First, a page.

Vi"ti*ate (?), v. t. [imp. & p. p. Vitiated (?); p. pr. & vb. n. Vitiating.] [L. vitiatus, p. p. vitiare to vitiate, fr. vitium a fault, vice. See Vice a fault.] [Written also viciate.]


To make vicious, faulty, or imperfect; to render defective; to injure the substance or qualities of; to impair; to contaminate; to spoil; as, exaggeration vitiates a style of writing; sewer gas vitiates the air.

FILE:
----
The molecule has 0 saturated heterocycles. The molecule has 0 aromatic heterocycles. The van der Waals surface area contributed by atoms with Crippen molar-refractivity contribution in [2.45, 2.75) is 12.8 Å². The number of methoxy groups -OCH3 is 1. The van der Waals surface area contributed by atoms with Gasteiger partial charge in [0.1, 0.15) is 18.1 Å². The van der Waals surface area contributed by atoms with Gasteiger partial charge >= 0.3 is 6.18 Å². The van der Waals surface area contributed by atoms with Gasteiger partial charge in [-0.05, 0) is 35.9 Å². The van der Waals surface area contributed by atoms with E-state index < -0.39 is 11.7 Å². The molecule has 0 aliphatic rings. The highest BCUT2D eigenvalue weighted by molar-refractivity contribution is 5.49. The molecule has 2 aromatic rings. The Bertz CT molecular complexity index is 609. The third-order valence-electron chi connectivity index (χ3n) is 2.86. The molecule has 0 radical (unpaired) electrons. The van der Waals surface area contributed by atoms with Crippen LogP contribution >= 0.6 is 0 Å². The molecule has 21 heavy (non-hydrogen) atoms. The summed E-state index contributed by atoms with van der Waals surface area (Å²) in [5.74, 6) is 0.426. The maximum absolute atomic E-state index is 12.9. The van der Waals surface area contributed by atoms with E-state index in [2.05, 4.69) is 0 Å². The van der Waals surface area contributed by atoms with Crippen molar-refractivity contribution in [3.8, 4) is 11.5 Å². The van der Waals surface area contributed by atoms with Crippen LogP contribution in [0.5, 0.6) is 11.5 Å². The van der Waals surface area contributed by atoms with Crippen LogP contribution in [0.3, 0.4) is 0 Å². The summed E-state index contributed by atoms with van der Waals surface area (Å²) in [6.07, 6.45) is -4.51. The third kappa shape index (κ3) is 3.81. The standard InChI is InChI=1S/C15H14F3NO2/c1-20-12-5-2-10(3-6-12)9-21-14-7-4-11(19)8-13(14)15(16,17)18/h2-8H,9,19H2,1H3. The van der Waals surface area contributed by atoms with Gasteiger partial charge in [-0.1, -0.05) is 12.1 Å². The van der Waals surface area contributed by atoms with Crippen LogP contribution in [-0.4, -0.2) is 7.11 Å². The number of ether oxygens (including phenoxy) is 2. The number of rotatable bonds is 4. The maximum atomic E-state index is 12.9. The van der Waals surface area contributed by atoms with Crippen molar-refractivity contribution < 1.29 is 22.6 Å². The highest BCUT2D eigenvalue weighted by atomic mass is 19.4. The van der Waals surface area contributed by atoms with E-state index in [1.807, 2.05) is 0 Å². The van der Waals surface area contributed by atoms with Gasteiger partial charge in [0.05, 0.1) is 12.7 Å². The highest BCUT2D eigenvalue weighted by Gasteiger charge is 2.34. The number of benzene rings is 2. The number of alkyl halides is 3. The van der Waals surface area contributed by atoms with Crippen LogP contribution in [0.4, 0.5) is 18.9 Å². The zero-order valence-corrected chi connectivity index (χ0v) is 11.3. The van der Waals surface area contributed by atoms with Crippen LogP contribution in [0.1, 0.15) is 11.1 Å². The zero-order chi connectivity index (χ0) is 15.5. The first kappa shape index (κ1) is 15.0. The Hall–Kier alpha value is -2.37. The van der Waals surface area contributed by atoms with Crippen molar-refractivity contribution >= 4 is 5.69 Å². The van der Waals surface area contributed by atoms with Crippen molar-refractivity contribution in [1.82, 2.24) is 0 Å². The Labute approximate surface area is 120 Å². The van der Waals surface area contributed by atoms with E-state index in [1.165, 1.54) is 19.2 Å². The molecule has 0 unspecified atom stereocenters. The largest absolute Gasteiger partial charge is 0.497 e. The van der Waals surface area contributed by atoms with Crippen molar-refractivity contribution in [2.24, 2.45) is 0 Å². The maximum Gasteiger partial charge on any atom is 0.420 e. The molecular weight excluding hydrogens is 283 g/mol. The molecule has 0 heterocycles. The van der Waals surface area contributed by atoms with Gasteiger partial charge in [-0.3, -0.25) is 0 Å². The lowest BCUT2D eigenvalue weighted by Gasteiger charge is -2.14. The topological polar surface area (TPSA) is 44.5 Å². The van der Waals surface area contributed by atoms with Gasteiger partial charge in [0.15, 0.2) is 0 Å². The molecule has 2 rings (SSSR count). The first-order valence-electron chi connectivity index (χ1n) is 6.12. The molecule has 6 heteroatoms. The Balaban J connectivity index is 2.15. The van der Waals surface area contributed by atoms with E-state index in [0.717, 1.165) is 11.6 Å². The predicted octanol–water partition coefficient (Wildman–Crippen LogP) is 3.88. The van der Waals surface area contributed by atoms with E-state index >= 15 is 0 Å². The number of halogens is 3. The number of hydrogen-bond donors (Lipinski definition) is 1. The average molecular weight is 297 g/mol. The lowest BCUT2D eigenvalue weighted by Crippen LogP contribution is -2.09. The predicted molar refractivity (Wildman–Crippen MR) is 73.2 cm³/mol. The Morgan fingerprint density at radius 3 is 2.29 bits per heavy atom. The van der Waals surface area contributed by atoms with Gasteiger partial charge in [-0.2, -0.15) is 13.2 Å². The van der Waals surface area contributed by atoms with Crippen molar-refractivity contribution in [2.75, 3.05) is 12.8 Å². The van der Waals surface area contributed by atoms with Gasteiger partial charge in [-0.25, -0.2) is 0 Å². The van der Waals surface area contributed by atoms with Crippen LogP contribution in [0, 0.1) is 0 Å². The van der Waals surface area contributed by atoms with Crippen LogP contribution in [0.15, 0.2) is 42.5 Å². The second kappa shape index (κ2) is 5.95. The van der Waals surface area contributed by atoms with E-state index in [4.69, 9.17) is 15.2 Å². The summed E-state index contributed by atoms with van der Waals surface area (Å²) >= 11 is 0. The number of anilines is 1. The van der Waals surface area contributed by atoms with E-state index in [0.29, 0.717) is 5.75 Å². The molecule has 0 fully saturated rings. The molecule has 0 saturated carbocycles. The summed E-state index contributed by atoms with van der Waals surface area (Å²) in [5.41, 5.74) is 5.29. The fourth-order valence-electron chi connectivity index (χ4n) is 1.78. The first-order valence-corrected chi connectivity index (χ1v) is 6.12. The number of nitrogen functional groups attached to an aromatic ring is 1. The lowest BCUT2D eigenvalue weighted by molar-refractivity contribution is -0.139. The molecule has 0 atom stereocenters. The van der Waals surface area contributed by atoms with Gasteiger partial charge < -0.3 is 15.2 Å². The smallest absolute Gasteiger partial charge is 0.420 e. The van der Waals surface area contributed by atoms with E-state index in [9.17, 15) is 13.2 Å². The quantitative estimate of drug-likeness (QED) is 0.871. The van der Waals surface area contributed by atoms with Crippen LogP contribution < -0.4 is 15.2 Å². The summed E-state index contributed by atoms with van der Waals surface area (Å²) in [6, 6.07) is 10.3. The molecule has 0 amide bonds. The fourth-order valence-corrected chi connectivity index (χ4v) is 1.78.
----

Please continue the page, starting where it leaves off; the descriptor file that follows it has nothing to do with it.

A will vitiated and growth out of love with the truth disposes the understanding to error and delusion. South.

Without care it may be used to vitiate our minds. Burke.

This undistinguishing complaisance will vitiate the taste of readers. Garth.


To cause to fail of effect, either wholly or in part; to make void; to destroy, as the validity or binding force of an instrument or transaction; to annul; as, any undue influence exerted on a jury vitiates their verdict; fraud vitiates a contract.


© Webster 1913.

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